Debbie Almontaser

ruth bader ginsburg

Remembering Justice Ruth Bader Ginsburg: The Voice of Every Woman

Ruth Bader Ginsberg was more than just an American icon: She was a global icon celebrated by many internationally 

Last week, TIME published an article highlighting her iconic judicial robe collars that span international fashion styles. Her love for fashion is one close to my heart as a woman who loves unique fashion styles and jewelry. 

TIME’s reporter, Tessa Berenson, was granted access to some of the late Justice’s favorite collars Ginsburg family with descriptions telling the story of each collar. 

Many of the collars have international manufacturing roots, which I found to be very interesting. Berenson also highlights the symbolic collars like this armor collar that RGB wore on days she dissented.

There is more to Ruth Bader Ginsburg than just her being a fashion icon, she was a badass woman before the term badass became a part of our descriptive vernacular.  Her childhood, schooling, and life experience shaped her to be one of the most visionary women of our time.

Ginsburg was born on March 15, 1933. She grew up on East 9th Street, in Midwood Brooklyn, just a mile away from where I live.. Her father was a merchant, and her mother worked in a garment factory. 

Taking after her mother, Ginsberg learned the value of education and independence from her mother. Unfortunately, her mother could not live to see her graduation or accomplishments in life later on. 

 While remembering her mother, RBG said, 

“I pray that I may be all that [my mother] would have been had she lived in an age when women could aspire and achieve, and daughters are cherished as much as sons.”

Though RBG was grief-stricken, she made her way through James Madison High School and later went on to Cornell University.

At Cornell, RBG met her husband, Martin D. Ginsburg,  a lawyer who specialized in tax law. After her marriage and while attending Harvard, she juggled between her convalescing husband, the newfound role of a mother, and a law student.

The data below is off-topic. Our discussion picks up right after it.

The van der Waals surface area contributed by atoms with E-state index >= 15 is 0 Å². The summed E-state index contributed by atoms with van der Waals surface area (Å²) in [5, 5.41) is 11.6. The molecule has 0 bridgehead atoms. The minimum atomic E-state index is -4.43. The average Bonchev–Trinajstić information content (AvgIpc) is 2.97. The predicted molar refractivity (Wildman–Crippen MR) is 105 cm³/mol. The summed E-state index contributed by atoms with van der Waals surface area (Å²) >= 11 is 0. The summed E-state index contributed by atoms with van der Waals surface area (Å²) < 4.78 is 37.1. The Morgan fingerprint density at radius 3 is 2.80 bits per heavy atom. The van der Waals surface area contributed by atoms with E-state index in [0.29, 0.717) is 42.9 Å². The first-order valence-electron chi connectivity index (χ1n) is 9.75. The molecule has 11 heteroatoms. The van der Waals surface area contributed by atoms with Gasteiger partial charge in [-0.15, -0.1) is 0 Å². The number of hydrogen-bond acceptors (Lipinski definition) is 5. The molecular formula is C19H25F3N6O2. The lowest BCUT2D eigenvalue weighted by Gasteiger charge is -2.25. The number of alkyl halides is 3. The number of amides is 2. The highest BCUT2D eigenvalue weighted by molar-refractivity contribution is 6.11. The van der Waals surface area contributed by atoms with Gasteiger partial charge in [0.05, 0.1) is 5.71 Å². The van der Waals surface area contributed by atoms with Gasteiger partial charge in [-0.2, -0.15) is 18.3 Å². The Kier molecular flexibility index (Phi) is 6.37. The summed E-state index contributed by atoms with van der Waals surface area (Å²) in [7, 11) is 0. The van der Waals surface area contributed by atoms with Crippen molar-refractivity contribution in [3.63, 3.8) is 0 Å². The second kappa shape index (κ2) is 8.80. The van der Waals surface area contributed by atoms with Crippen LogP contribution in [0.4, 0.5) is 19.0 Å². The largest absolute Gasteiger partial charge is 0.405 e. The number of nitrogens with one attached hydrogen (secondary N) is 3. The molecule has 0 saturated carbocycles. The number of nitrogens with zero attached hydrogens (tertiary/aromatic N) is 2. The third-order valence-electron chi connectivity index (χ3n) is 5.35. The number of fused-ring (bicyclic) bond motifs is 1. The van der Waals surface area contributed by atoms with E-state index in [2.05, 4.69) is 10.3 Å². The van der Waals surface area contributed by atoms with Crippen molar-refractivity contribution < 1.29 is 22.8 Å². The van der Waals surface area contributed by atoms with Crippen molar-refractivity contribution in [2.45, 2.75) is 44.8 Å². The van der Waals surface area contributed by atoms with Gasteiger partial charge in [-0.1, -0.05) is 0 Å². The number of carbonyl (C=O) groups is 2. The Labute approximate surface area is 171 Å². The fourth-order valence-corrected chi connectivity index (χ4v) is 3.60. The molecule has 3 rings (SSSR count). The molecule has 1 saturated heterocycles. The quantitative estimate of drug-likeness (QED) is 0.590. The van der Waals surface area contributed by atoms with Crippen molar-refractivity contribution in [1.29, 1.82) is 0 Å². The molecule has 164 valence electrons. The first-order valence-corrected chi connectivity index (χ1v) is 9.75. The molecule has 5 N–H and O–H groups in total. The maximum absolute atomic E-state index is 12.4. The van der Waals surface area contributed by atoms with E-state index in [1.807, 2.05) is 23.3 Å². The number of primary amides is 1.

RBG was a staunch supporter of women’s equality from her early days and raised her voice against gender discrimination every time it crept its ugly head. She prided herself in advocating for the fair treatment of women at every turn. 

 In her words, 

 “ I ask no favor for my sex. All I ask of our brethren is that they take their feet off our necks.”

Though RBG was a huge proponent for women’s rights, she believed that the law should be gender-blind.

One of the cases she won in the Supreme Court was the Social Security Act.  Prior to this act preferred women over men as it gave certain benefits to widows and not widowers. With her efforts, the world saw a change and accepted widowers as equals worthy of benefits. 

The Notorious RBG

After graduating from Cornell University, the couple saw challenging times. Her husband was enlisted and returned after service of two years. The couple then returned to  Harvard to study law. 

Ginsburg, while oscillating between new roles, faced a hostile environment at college.

There were only eight females in the class of more than 500 men.

The dean of the college castigated the women for occupying the seats of men who were more qualified and deserving. 

Erwin Griswold -the then dean of Harvard invited all the women to the dinner, and towards the end of the evening, he asked them to justify to him why they deserved a spot over a man. Ruth, while remembering the night, repeated his question,

“What were we doing taking a seat that could be occupied by a man?”      

RBG managed to make her own role in a society that was hostile towards progressive women. Despite facing discrimination at the university (and her workplace) she did not give up and continued to meet the challenges that came her way.